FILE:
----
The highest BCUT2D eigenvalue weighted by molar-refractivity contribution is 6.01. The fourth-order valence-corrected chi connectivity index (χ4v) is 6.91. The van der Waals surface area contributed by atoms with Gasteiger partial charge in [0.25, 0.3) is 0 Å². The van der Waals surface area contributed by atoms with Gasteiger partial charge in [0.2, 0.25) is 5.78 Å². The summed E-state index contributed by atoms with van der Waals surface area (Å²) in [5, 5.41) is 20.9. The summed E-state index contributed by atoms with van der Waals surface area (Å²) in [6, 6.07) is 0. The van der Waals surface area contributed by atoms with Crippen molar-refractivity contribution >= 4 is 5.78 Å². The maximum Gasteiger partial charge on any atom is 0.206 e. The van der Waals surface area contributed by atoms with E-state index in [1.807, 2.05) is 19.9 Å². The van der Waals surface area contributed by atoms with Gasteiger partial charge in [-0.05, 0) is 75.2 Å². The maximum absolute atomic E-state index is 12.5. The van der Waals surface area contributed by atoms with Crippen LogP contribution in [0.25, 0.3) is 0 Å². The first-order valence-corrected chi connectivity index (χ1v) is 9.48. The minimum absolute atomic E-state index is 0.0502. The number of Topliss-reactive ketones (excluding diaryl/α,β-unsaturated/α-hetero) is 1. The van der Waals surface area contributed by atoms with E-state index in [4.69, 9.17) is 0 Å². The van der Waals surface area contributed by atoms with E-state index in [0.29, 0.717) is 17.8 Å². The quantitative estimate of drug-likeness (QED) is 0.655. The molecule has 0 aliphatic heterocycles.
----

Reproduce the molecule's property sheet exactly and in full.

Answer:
The highest BCUT2D eigenvalue weighted by molar-refractivity contribution is 6.01. The fourth-order valence-corrected chi connectivity index (χ4v) is 6.91. The van der Waals surface area contributed by atoms with Gasteiger partial charge in [0.25, 0.3) is 0 Å². The van der Waals surface area contributed by atoms with Gasteiger partial charge in [0.2, 0.25) is 5.78 Å². The summed E-state index contributed by atoms with van der Waals surface area (Å²) in [5, 5.41) is 20.9. The summed E-state index contributed by atoms with van der Waals surface area (Å²) in [6, 6.07) is 0. The van der Waals surface area contributed by atoms with Crippen molar-refractivity contribution >= 4 is 5.78 Å². The maximum Gasteiger partial charge on any atom is 0.206 e. The van der Waals surface area contributed by atoms with E-state index in [1.807, 2.05) is 19.9 Å². The van der Waals surface area contributed by atoms with Gasteiger partial charge in [-0.05, 0) is 75.2 Å². The maximum absolute atomic E-state index is 12.5. The van der Waals surface area contributed by atoms with Crippen LogP contribution in [0.25, 0.3) is 0 Å². The first-order valence-corrected chi connectivity index (χ1v) is 9.48. The minimum absolute atomic E-state index is 0.0502. The number of Topliss-reactive ketones (excluding diaryl/α,β-unsaturated/α-hetero) is 1. The van der Waals surface area contributed by atoms with E-state index in [4.69, 9.17) is 0 Å². The van der Waals surface area contributed by atoms with E-state index in [0.29, 0.717) is 17.8 Å². The quantitative estimate of drug-likeness (QED) is 0.655. The molecule has 0 aliphatic heterocycles.